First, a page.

Alternative Photo Techniques For The Financially Deprivedgreenspun.com : LUSENET : B&W Photo: Alternative Process : One Thread
Hello, I am a high school student currently inlisted in an advanced photography class. Our semester final involves researching and experimenting with a photo technique that, as a class, we have not done before. Well, I've been looking for almost two weeks and seems as though we have done a lot of the most inexpensive and interesting processes used on black and white film and prints. So, if anyone could point me into a direction of an abundant resource or had an idea for my parter and I, it would be greatly appreciated. Thanks!
-- Danielle D'Aleo (firstname.lastname@example.org), April 07, 2001
Alternative processes may be a bit of a misnomer for you--typically, it refers to historical photographic processes that require one to mix one's own emulsions and coat one's own papers. This may be a bit more than you bargained for in a high school photography class (correct me if I'm wrong--salted paper and Vandyke brown are both relatively simple processes, and kits are available from Photographer's Formulary and Bostick & Sullivan.
Have you considered pinhole photography? There are abundant resources on the web about how to make pinhole cameras. They are relatively simple to make, and you can use regular photographic paper instead of film and still get pretty decent prints.
-- Ed Buffaloe (email@example.com), April 07, 2001.
You might want to try your hand at the Gum-bichromate process.
Full details are beyond the scope of this BB, but it basically consists of coating some ordinary art paper with Gum Arabic, and 'sensitizing' it with potassium bichromate. The mixture becomes insoluble in proportion to its (lengthy) exposure to light, and can then be 'developed' in plain warm water.
Good for contact printing, photograms, etchings on copper plate, etc.
Just look up 'Gum-Bichromate' in a dictionary of photography.
-- Pete Andrews (firstname.lastname@example.org), April 09, 2001.
Cyanotypes (blue prints) are easy to do, and it is a developing out process. Again, the source for the obscure photographic chemicals is Photographer's Formulary.
-- Joe Lipka (JoeLipka@compuserve.com), April 09, 2001.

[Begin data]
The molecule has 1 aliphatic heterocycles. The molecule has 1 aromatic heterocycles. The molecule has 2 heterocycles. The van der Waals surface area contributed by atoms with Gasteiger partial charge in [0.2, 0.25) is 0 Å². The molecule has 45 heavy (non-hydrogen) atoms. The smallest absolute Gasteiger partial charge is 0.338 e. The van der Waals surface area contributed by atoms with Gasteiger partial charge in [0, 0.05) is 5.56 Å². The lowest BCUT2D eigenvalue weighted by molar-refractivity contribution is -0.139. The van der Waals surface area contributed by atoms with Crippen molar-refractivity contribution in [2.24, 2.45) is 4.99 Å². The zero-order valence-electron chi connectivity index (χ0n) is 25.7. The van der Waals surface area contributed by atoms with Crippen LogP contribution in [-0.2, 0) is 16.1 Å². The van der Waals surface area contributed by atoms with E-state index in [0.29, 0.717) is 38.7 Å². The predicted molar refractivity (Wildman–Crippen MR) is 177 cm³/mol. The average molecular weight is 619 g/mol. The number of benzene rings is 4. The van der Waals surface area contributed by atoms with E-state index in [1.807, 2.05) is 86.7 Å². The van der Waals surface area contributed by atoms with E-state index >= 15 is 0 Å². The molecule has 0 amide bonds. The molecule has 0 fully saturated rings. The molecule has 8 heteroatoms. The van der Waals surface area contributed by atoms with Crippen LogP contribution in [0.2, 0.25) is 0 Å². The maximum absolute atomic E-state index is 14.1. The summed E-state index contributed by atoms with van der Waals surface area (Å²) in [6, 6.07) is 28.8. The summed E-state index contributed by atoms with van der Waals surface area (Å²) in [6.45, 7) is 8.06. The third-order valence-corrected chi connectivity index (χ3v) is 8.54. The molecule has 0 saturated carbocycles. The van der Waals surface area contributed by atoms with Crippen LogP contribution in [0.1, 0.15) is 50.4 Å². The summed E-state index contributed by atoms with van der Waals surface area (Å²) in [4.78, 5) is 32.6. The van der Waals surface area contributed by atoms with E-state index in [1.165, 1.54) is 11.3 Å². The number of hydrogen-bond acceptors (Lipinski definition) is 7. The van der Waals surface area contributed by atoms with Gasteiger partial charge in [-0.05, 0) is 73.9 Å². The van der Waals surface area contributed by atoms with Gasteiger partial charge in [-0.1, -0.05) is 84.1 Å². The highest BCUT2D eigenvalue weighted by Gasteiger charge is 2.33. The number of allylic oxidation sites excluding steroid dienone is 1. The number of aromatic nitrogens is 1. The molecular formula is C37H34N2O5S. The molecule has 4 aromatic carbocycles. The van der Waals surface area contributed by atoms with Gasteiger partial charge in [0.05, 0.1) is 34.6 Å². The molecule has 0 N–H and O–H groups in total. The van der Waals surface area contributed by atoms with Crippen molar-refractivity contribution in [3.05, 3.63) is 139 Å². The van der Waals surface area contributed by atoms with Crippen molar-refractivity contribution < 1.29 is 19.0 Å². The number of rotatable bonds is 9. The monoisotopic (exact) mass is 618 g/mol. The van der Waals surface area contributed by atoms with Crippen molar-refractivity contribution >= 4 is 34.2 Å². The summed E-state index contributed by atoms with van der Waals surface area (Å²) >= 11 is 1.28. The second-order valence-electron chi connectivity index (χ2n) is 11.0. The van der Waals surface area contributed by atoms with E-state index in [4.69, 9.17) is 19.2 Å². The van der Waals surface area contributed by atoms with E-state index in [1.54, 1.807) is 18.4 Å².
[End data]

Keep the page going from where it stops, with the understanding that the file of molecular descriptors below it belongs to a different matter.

"Our semester final involves researching and experimenting with a photo technique that, as a class, we have not done before."
By this statement, I assume that means any technique is fair game, not just darkroom processes.
If so, I might look at shooting day-for-night on black and white film which is relatively easy to do. Use a #23A medium red filter, plus a #56 green. This combination is used with a filter factor of 6 rather than 20 (which would totally compensate for the filters) giving an automatic 1-1/2 stop under-exposure that is normal for the day-for- night effect.
Or, perhaps you like to shoot color and try the tri-color technique in which a single frame is exposed three times through the three color separation filters (red, green, blue). This gives you "normal colors" in static parts of a scene while anything moving will be exposed so that it shows up as different colors (like moving water) that will be a mixture of RGB or even only a primary - very interesting effect.
-- steve (email@example.com), April 09, 2001.
There are liquid emulsions (Liquid Light, Cachet Liquid Emulsion ect) and Kallitype printing that are silver based that are relatively inexpensive. Bostick & Sullivan is a goos place to start and also plug in Kallitype Printing into your web browser and do a search. There is a good deal of info out there! Cheers, Scott
-- Scott Walton (firstname.lastname@example.org), April 13, 2001.
I think youd be hard pressed to beat (no pun intended) this one for cost, but it takes time and practice and a BIG negative.
-- Sean yates (email@example.com), April 14, 2001.